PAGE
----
Sometimes I wonder if New South Wales transport minister Andrew Constance thinks he is a comedian with pranks like:
- Insisting that the Hunter region’s new privatised bus routes and timetables help kids get to school quicker.
- Ordering new intercity trains from overseas without bothering to check if they fit the tracks or tunnels.
- Failing to upgrade the rail tracks so that the new trains can run faster (Victoria did this 10 years ago).
- Forcing passengers on the proposed new intercity trains to sit backwards.
Perhaps the NSW Coalition government thinks that Constance’s pranks will divert attention from it spending $45 billion on building privately-run toll roads instead of public transport. Giving private toll operators a near monopoly on the motorways is a rort, which continues every time a car passes a tollway.
Every beep from the motorist’s e-tag represents an easy transfer of cash into the pockets of the private toll operators. Each beep also means less money is allocated to sustainable transport options.
It means that those waiting at a bus stop or rail platform can expect a journey that is less comfortable, more inconvenient, slower and more expensive.
Thirty community groups from across Sydney, the Hunter and the Illawarra do not see anything funny about Constance’s pranks and the government’s transport policies.
These groups have formed the Fix NSW Transport Coalition to insist on transport options that will actually achieve a more liveable and sustainable NSW.
The first action of the Fix NSW Transport Coalition was a lantern walk from Sydney Town Hall on August 11. Supported by the City of Sydney, the walk highlighted the light rail fiasco in the Sydney CBD.
Sydney’s light rail, one year behind schedule and possibly $1 billion over budget, is symbolic of the government’s shambolic and neglectful attitude to public transport.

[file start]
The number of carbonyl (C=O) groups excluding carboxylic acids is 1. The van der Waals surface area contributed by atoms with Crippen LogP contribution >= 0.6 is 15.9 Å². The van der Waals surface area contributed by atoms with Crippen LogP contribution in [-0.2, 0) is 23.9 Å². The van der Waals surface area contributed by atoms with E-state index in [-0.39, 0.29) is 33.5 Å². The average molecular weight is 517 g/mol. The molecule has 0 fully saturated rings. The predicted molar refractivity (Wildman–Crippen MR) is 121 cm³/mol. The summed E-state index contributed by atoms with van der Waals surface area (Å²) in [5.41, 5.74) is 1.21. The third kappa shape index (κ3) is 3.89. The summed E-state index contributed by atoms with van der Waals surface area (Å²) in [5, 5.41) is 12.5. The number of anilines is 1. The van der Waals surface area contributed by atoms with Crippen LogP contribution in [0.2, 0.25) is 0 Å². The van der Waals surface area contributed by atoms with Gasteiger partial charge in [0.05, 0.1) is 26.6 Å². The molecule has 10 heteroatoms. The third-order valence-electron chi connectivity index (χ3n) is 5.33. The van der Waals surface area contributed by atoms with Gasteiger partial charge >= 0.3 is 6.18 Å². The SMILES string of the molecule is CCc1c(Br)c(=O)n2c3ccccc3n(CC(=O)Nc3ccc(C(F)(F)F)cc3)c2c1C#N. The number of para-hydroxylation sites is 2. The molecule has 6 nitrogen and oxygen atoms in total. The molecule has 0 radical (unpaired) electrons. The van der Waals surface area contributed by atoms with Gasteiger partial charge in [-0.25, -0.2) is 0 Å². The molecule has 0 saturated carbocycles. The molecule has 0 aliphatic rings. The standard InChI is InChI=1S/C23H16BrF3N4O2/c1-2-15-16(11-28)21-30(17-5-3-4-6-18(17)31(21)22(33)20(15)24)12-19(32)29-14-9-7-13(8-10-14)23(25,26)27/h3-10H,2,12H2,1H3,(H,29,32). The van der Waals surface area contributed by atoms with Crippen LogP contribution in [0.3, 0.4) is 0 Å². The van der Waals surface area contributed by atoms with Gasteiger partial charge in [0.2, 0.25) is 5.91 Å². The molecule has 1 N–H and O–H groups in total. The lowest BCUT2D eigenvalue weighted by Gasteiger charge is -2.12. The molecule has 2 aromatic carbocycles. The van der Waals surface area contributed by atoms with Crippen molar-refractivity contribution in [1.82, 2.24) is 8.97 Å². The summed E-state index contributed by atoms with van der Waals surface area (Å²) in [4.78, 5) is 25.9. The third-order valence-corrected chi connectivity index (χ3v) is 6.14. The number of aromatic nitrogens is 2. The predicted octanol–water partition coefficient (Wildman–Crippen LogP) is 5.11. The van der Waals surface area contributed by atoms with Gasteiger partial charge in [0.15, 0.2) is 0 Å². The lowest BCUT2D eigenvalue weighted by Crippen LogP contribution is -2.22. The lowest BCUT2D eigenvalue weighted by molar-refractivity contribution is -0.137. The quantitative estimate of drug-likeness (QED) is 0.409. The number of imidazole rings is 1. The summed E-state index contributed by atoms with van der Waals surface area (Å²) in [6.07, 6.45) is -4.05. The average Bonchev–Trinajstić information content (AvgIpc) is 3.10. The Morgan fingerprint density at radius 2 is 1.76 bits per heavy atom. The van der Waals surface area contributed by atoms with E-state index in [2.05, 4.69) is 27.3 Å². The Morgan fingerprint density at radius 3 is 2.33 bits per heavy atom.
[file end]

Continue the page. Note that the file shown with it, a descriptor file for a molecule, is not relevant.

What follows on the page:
According to recent polling conducted by the Committee for Sydney, people prefer new public transport infrastructure over big road projects. The committee has also recognised the need for fast rail between Sydney and Newcastle.
People understand that more tollways mean more cars and more negative impacts on air quality, neighbourhoods, green corridors, public parklands and outer suburban farmlands.
People also realise that we need active transport. Walking and cycling should be the first choice for short trips such as getting to school and the shops.
Governments serious about a sustainable future would have policies and practices that facilitate both public and active transport.
The Fix NSW Transport Coalition understands that the rest of the state is being left behind while the infrastructure boom continues in Sydney.
The Fix NSW Transport Coalition is reaching out to communities across the state.
A focus on providing what the community actually needs, rather than making money for the private sector, would be a good start to fixing NSW transport.
In the Hunter, we could do with any number of projects that could be funded if state transport planning were focused on the local and the sustainable.
The Glendale Transport Interchange, for example, remains unfunded despite 20 years of planning and talking. Implementing the CycleSafe Network could make cycling much safer across the region.
The government might also consider jobs. Hunter workers built the outgoing rail fleet that has served us well for decades.
The new intercity fleet should be built by local workers with knowledge and experience of our tracks, tunnels and travellers. Is that really too much to ask?
In the Hunter, at this point, we can only dream of sustainable measures such as the Victorian government’s systematic removal of rail level crossings and replacement of these with bridges and tunnels.
Constance is not funny.
Like the seats on the new intercity trains, the government’s idea of going forward is having public transport users go backwards.
[Steve O’Brien is a member of the Socialist Alliance and a regular Newcastle-to-Sydney train commuter. An earlier version of this article first appeared in the Newcastle Herald.]